Irlen Syndrome is a perceptual processing problem that affects 46% of people with dyslexia, learning disabilities or other reading or comprehension problems. Irlen Syndrome is not a learning disability in and of itself, although people with Irlen may have other learning disabilities that should be addressed. Technically speaking, Irlen Syndrome is not dyslexia, and it is not a vision problem that can be diagnosed or corrected by an optometrist. The primary symptom for Irlen sufferers is that they have trouble perceiving words on a printed page. For some the problem occurs almost immediately after looking at a page of printed text, and for others the problem occurs after reading for a period of time.
There are five main components of Irlen Syndrome. Sufferers may have a combination of any of these symptoms:
1. Light Sensitivity
Irlen sufferers are often bothered by the lighting conditions in their reading space. Some will complain that the light is too bright while others need more light. It is not uncommon for a student with Irlen to do his or her schoolwork in a dimly lit room. Often parents insist that the child use more light, but that could in fact be making the perceptual problems associated with Irlen Syndrome even worse.
2. Inadequate Background Accommodation
For most people diagnosed with Irlen Syndrome, the most difficult page to read is one with black print on white paper. This high contrast is supposed to be easy to read, but for those with Irlen, the contrast is so great that one color dominates the other. This can result in the text becoming blurry or washed out. Often a student will see letters that appear to be reversed especially letters like b, d, p, and q. Sometimes, they do not perceive the punctuation on the page because for them it has disappeared or faded into the background.
3. Poor print resolution
A reader with Irlen Syndrome will often say that the letters on the page move, dance, vibrate, pulsate, jiggle, shift, shimmer, or even disappear completely. Print size often plays a role in these problems. This is why the problems often appear around the 3rd grade when reading tasks become longer and the font size in school books becomes smaller.
4. Restricted span of recognition
Some people with Irlen Syndrome have a very narrow range of focus. They can only see 3 or 4 letters at a time. This is often the reason why reading is very choppy. The student has to refocus on every three letters. Words with several syllables become almost impossible to comprehend. Try reading the word dif fi cult the way a student with Irlen would be forced to read it. Imagine of every word on the page was separated this way.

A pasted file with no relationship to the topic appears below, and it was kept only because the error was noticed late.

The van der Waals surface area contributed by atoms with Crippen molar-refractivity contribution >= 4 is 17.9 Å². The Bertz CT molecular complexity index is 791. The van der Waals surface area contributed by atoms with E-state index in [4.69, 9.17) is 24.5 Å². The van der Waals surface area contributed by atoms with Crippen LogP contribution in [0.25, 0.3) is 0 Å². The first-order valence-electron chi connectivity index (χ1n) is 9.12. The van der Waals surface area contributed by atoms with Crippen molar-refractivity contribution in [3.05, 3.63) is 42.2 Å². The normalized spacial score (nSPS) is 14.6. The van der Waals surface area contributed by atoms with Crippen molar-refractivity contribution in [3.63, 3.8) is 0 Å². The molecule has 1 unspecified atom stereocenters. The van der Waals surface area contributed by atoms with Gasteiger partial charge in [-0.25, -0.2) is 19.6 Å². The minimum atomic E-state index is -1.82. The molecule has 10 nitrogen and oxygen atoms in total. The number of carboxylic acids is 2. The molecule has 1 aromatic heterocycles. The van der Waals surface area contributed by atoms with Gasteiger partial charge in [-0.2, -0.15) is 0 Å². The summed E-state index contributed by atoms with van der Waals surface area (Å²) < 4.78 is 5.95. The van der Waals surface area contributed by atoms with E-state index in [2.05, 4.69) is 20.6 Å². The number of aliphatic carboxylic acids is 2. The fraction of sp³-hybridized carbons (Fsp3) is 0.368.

5. Lack of sustained attention
There is little wonder that a student with Irlen Syndrome seems to have a short attention span. Reading a simple paragraph is an exhausting task. The reader falls further and further behind because he cannot keep up with the reading assignments that are expected of him.
The first step in correcting Irlen Syndrome is to have a professional screening. The screener will fit you with specifically colored overlay sheets that will help and sometimes completely correct the perceptual problems of Irlen Syndrome. Eventually, it is recommended that special filters (similar to glasses) be used as a more permanent solution.
Irlen Syndrome does not only affect reading. Imagine the same perception problems on a page of music or a column of numbers in math. Those with Irlen will often miss math problems simple because they saw a “+” as a “-“. They did not perceive the vertical line of the plus sign on the page. Other areas affected are sports, driving, depth perception, hesitating getting on an escalator or taking the first step down a flight of stairs.
If you think you or someone you know may have Irlen Syndrome, take our “Self Test” and contact us to schedule a screening today.